Another part of the book I found interesting was a section that explored the purpose behind cats' playing.  The main premise of the book is that cats have not evolved far enough beyond their basic hunting instincts to be truly suited for a domestic lifestyle.  This definitely makes sense in terms of my Seamus.  If I put him outside at this point he would not have a fun time.  However, he is obviously restless and discontent at times, confined to the apartment.  Bradshaw explains that when cats play, they are mimicking aspects of hunting.  Apparently cats become bored with toys that do not change as they are played with, because this would indicate that there is something wrong with their "prey."  Cats like to play with toys that are small and which change, or come apart, as they are played with, because this is what would happen if a cat had caught a small mouse.  He recommends feeding your cats with interactive puzzle toys, which I plan on trying.

While overall my understanding of cats did grow from reading this book, I read a lot of it with a grain of salt.  I was really surprised that there has not been much research done in this subject - somebody get on that!  Some of the "research" was actually based on studies of less than ten cats done over the course of a few weeks, and since there is not much data in this field, a lot of the chapters seemed incomplete.  Also, some of the behaviors I have seen in my own cats contradicted the points Bradshaw was making.  He states several times that cats from different litters will avoid each other and that cats who are introduced to each other after the first eight weeks won't get along.  Sure, my cats wrestle, but I often come home and find them laying right beside each other on the couch.  Maybe Seamus and Liam have evolved further than the average cat.  I thought the book was a worthwhile read, but it seems like more research is required in the field to achieve a more comprehensive understanding of cats. 




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3 comments:

  1. I love reading your blog, especially the cat posts! I share my home with five felines currently; it was six, but we had to put our senior down last wknd (RIP shnoogies). I first adopted two kittens who were litter mates almost 9 years ago; they are not the closest of friends. Our fur family has continued expanding over the years... Some of them met when one was a kitten and the other an adult, but these pairings are now actually the least friendly. The ones who met when both were adults are much better friends on the whole. Our most recent addition was an intact adult male balinese that our cats basically adopted and we rehabilitated (that story could be its own blog). I agree with the author that the first few weeks are the most formative, but definitely disagree about adult cats not being able to bond: I've seen it happen time and again. Our oldest cat, ~10 yo, brings home buddies all the time... Though they might just want to find his food source and/or can sense my weakness for wanting to rehome them. I'm sure he forgets to mention that I will take away their baby making parts...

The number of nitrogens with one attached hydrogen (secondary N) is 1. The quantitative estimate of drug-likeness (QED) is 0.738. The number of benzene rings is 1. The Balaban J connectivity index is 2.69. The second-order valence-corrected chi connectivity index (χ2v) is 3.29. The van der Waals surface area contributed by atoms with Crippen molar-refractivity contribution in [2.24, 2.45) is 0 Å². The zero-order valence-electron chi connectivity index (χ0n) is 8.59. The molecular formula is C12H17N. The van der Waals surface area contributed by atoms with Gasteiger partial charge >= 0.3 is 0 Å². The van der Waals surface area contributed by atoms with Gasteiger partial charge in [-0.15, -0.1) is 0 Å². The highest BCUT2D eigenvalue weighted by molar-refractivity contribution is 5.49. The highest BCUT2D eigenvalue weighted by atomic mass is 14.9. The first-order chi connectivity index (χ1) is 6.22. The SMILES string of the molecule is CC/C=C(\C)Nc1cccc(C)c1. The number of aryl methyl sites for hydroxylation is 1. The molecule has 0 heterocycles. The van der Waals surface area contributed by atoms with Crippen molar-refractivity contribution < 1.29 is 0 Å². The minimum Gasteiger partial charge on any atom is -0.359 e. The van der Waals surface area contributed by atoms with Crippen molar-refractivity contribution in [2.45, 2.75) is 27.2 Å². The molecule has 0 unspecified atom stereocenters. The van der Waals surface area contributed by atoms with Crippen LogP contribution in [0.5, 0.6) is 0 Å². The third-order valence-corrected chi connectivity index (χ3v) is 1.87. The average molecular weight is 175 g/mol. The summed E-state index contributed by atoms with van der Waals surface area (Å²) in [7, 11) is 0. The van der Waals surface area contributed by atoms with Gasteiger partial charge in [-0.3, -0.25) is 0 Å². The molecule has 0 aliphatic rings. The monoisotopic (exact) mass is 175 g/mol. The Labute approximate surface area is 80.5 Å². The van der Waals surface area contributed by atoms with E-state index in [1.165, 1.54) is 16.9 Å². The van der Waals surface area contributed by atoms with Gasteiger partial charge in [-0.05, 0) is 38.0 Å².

Have you read anything on Jackson Galaxy's page? He is an expert feline rehabilitator, and I use a lot of his tricks/techniques not only to keep a happy pack but also to rehab strays who reverted to feral behavior. I am not sure what his techniques are based on in terms of research, sample size, etc, but they have worked really well for us in a multitude of different situations. http://jacksongalaxy.com

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    1. Thanks for your comment, Becky! I'm glad you enjoy the blog - sometimes I wonder if anyone is actually reading this, but I have a good time writing it, nonetheless. I'm sorry to hear about your cat. I come from a family of "cat people"- my parents/grandmother currently have 20 cats that they care for, counting indoor and outdoor cats (they would kill me if they saw that posted online). I haven't heard of Jackson Galaxy's page, but I will definitely look into it! :)

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    2. If I had to count the neighborhood/feral cats outside that I care for, my number would be much larger! Definitely check Jackson out; he is the cat whisperer. His tv show is called "My Cat From Hell," and he completely transforms the lives of the felines as well as the humans.